House bill would eliminate RAC contingency fees, penalize bad auditors
The Medicare Audit Improvement Act of 2015, introduced by Reps. Sam Graves (R-MO) and Adam Schiff (D-CA), also would reportedly enable hospitals to re-bill some denied inpatient claims as outpatient claims and heavily penalize recovery audit contractors if a high number of their denied claims are overturned on appeal. A significant percentage of RAC claims have been reversed in the courts in recent years.
In a similar vein, the American Hospital Association makes a case to radically transform a process it calls burdensome, one that costs its members millions of dollars and hours researching and defending alleged billing problems. The AHA makes five major recommendations to transform the RAC program.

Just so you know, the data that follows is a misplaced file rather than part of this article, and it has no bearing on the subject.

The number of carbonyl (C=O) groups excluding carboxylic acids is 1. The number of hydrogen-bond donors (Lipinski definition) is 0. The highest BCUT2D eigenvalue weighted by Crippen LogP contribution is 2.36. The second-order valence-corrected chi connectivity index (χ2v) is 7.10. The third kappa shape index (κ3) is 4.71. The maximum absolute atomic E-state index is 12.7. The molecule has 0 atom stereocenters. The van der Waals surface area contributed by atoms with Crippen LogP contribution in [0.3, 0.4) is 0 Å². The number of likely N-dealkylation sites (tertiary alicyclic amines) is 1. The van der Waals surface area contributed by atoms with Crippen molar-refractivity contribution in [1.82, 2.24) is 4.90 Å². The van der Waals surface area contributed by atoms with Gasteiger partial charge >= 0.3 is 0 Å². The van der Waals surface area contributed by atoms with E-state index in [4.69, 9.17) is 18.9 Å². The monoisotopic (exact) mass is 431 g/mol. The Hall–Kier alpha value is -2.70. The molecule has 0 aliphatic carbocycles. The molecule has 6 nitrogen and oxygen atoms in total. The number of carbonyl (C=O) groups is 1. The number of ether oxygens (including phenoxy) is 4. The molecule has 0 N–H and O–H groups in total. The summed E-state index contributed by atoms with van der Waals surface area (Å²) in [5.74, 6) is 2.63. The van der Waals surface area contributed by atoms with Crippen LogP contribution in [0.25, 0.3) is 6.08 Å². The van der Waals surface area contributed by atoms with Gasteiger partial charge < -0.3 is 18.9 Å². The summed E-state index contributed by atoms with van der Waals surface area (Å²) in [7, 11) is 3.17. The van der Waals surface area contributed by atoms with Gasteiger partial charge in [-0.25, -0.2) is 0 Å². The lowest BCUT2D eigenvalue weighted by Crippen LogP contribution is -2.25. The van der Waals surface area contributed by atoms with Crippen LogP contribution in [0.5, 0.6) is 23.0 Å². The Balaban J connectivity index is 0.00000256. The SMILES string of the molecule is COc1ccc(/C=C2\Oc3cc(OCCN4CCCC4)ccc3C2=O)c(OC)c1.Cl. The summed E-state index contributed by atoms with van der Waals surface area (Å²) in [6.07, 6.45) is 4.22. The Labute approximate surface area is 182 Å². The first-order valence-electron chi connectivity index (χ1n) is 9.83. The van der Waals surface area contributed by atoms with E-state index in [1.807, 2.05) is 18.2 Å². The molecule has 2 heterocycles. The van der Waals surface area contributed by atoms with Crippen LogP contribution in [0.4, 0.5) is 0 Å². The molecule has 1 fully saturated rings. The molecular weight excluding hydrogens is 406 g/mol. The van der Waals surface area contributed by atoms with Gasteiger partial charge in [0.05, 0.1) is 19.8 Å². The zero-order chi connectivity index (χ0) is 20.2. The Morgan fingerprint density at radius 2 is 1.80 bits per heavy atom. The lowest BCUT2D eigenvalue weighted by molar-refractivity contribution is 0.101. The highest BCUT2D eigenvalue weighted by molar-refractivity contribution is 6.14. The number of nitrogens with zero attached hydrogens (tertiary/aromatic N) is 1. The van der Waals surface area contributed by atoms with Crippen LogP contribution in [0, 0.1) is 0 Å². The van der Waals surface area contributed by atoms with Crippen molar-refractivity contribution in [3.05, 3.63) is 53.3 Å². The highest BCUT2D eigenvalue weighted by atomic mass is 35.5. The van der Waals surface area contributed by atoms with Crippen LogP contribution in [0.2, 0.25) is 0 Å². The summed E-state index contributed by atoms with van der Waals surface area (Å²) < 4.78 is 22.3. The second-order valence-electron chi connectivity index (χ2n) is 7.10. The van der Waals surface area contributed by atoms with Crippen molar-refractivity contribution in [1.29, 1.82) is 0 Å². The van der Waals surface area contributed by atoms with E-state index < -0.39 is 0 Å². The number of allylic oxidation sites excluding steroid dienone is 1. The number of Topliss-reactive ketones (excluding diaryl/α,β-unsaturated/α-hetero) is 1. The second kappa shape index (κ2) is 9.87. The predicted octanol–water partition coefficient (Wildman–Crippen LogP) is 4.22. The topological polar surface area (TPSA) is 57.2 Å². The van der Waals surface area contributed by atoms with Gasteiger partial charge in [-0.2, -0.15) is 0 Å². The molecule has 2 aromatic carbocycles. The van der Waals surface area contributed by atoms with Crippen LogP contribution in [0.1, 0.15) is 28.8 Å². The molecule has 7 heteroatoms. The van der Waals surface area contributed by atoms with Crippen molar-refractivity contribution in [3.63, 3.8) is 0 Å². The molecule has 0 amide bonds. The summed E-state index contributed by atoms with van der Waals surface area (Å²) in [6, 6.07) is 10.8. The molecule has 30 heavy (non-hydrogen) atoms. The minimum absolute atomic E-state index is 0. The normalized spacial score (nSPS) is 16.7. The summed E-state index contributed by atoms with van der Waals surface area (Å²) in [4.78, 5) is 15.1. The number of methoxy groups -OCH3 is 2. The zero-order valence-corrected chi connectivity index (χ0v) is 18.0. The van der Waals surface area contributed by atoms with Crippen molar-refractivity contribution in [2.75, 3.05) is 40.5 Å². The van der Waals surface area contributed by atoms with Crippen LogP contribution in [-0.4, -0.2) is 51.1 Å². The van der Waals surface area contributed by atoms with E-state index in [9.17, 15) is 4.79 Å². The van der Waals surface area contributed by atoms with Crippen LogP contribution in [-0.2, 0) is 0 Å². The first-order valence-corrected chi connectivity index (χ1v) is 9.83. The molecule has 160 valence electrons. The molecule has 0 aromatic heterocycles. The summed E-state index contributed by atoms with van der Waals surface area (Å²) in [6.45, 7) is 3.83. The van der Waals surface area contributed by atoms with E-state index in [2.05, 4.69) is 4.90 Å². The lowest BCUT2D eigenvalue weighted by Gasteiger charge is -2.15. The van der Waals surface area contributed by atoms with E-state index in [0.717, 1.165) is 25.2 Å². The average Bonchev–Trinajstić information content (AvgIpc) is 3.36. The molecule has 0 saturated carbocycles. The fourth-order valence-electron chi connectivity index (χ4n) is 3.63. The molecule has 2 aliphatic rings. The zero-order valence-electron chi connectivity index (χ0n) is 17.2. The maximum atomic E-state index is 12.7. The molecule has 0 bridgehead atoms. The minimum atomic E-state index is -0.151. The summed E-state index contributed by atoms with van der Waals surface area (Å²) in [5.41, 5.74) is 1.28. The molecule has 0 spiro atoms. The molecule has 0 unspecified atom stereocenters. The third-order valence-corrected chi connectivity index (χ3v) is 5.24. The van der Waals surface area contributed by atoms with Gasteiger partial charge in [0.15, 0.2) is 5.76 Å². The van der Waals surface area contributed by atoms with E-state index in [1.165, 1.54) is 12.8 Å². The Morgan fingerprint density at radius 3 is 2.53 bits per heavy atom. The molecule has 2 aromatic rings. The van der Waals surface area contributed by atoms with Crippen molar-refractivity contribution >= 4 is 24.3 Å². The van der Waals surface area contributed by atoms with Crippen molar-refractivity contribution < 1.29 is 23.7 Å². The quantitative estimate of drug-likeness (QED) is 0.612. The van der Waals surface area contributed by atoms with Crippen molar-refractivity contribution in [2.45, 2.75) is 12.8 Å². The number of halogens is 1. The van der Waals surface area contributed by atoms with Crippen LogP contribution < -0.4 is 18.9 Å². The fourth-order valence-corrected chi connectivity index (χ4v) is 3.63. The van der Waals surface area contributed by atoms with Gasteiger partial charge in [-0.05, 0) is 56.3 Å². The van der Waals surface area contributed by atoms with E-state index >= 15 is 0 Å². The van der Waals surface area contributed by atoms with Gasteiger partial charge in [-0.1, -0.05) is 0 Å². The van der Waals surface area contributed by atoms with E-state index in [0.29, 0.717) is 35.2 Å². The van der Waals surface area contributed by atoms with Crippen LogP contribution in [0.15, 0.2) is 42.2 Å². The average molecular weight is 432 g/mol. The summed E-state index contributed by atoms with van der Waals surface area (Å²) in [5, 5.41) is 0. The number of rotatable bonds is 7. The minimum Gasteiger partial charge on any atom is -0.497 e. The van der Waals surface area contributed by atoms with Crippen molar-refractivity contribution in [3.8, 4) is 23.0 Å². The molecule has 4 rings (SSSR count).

The most major proposal seeks to abolish the 9% to 12.5% contingency fees RACs receive on every denied claim; instead, the contingency fee would be replaced with a “retainer-type” fee, which the AHA claims would reduce the incentive for “overzealous auditing practices.”
The pithy AHA report, which calls RAC audit processes “inefficient — and often incorrect,” was heavily criticized by Kristin Walter, a spokeswoman for the Council for Medicare Integrity, a RAC trade association. Walter accused the AHA of “distracting and twisting numbers to suit [its] agenda.” Walter called on the AHA to “join us in seeking ways to decrease the staggering rate of improper billing among America’s hospitals.”
The Government Accountability Office last March reported to Congress the Medicare program will likely post $60 billion in losses from unrecovered overpayments or improper Medicare payments. A huge backlog compelled an 18-month audit moratorium on RAC audits, which ended March 31.